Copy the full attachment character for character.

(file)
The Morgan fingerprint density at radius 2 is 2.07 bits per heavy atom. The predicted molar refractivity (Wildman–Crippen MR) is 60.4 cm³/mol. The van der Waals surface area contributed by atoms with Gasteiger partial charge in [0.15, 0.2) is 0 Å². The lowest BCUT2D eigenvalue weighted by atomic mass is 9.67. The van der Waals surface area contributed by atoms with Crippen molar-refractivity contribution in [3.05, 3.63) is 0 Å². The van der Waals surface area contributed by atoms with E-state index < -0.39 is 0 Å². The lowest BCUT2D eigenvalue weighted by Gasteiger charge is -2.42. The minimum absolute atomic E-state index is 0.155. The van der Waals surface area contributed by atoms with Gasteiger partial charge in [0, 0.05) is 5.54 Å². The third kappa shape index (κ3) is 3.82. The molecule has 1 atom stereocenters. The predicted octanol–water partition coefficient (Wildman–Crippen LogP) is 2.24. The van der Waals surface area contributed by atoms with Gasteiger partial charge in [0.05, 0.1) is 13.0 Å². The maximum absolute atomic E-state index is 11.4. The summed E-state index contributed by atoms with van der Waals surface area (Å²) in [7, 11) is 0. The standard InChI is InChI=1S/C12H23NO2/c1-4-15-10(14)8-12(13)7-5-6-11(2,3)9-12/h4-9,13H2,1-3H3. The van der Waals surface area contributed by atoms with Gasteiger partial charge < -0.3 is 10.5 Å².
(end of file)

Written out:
The Morgan fingerprint density at radius 2 is 2.07 bits per heavy atom. The predicted molar refractivity (Wildman–Crippen MR) is 60.4 cm³/mol. The van der Waals surface area contributed by atoms with Gasteiger partial charge in [0.15, 0.2) is 0 Å². The lowest BCUT2D eigenvalue weighted by atomic mass is 9.67. The van der Waals surface area contributed by atoms with Crippen molar-refractivity contribution in [3.05, 3.63) is 0 Å². The van der Waals surface area contributed by atoms with E-state index < -0.39 is 0 Å². The lowest BCUT2D eigenvalue weighted by Gasteiger charge is -2.42. The minimum absolute atomic E-state index is 0.155. The van der Waals surface area contributed by atoms with Gasteiger partial charge in [0, 0.05) is 5.54 Å². The third kappa shape index (κ3) is 3.82. The molecule has 1 atom stereocenters. The predicted octanol–water partition coefficient (Wildman–Crippen LogP) is 2.24. The van der Waals surface area contributed by atoms with Gasteiger partial charge in [0.05, 0.1) is 13.0 Å². The maximum absolute atomic E-state index is 11.4. The summed E-state index contributed by atoms with van der Waals surface area (Å²) in [7, 11) is 0. The standard InChI is InChI=1S/C12H23NO2/c1-4-15-10(14)8-12(13)7-5-6-11(2,3)9-12/h4-9,13H2,1-3H3. The van der Waals surface area contributed by atoms with Gasteiger partial charge < -0.3 is 10.5 Å².